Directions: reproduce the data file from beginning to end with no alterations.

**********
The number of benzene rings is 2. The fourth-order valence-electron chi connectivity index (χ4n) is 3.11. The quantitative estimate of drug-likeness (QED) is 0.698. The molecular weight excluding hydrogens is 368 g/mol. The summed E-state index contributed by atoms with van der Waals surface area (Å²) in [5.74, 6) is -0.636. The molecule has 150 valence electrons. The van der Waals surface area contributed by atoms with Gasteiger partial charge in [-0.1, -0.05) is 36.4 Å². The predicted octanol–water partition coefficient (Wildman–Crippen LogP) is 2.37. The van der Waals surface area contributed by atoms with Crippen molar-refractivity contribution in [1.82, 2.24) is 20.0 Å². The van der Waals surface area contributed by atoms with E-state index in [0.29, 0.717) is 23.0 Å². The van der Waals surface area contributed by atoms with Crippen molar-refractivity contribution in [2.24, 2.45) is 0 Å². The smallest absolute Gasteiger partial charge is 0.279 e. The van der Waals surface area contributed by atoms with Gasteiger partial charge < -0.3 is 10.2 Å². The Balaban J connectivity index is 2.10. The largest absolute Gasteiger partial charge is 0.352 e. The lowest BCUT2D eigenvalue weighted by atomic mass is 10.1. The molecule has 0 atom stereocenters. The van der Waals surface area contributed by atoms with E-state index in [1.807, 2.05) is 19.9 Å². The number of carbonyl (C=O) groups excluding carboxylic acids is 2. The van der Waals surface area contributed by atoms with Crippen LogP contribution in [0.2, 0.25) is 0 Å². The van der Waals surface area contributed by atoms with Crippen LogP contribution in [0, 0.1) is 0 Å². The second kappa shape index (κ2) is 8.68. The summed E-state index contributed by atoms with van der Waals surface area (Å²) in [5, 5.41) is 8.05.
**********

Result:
The number of benzene rings is 2. The fourth-order valence-electron chi connectivity index (χ4n) is 3.11. The quantitative estimate of drug-likeness (QED) is 0.698. The molecular weight excluding hydrogens is 368 g/mol. The summed E-state index contributed by atoms with van der Waals surface area (Å²) in [5.74, 6) is -0.636. The molecule has 150 valence electrons. The van der Waals surface area contributed by atoms with Gasteiger partial charge in [-0.1, -0.05) is 36.4 Å². The predicted octanol–water partition coefficient (Wildman–Crippen LogP) is 2.37. The van der Waals surface area contributed by atoms with Crippen molar-refractivity contribution in [1.82, 2.24) is 20.0 Å². The van der Waals surface area contributed by atoms with E-state index in [0.29, 0.717) is 23.0 Å². The van der Waals surface area contributed by atoms with Crippen molar-refractivity contribution in [2.24, 2.45) is 0 Å². The smallest absolute Gasteiger partial charge is 0.279 e. The van der Waals surface area contributed by atoms with Gasteiger partial charge < -0.3 is 10.2 Å². The Balaban J connectivity index is 2.10. The largest absolute Gasteiger partial charge is 0.352 e. The lowest BCUT2D eigenvalue weighted by atomic mass is 10.1. The molecule has 0 atom stereocenters. The van der Waals surface area contributed by atoms with E-state index in [1.807, 2.05) is 19.9 Å². The number of carbonyl (C=O) groups excluding carboxylic acids is 2. The van der Waals surface area contributed by atoms with Crippen LogP contribution in [0.2, 0.25) is 0 Å². The van der Waals surface area contributed by atoms with Crippen LogP contribution in [0, 0.1) is 0 Å². The second kappa shape index (κ2) is 8.68. The summed E-state index contributed by atoms with van der Waals surface area (Å²) in [5, 5.41) is 8.05.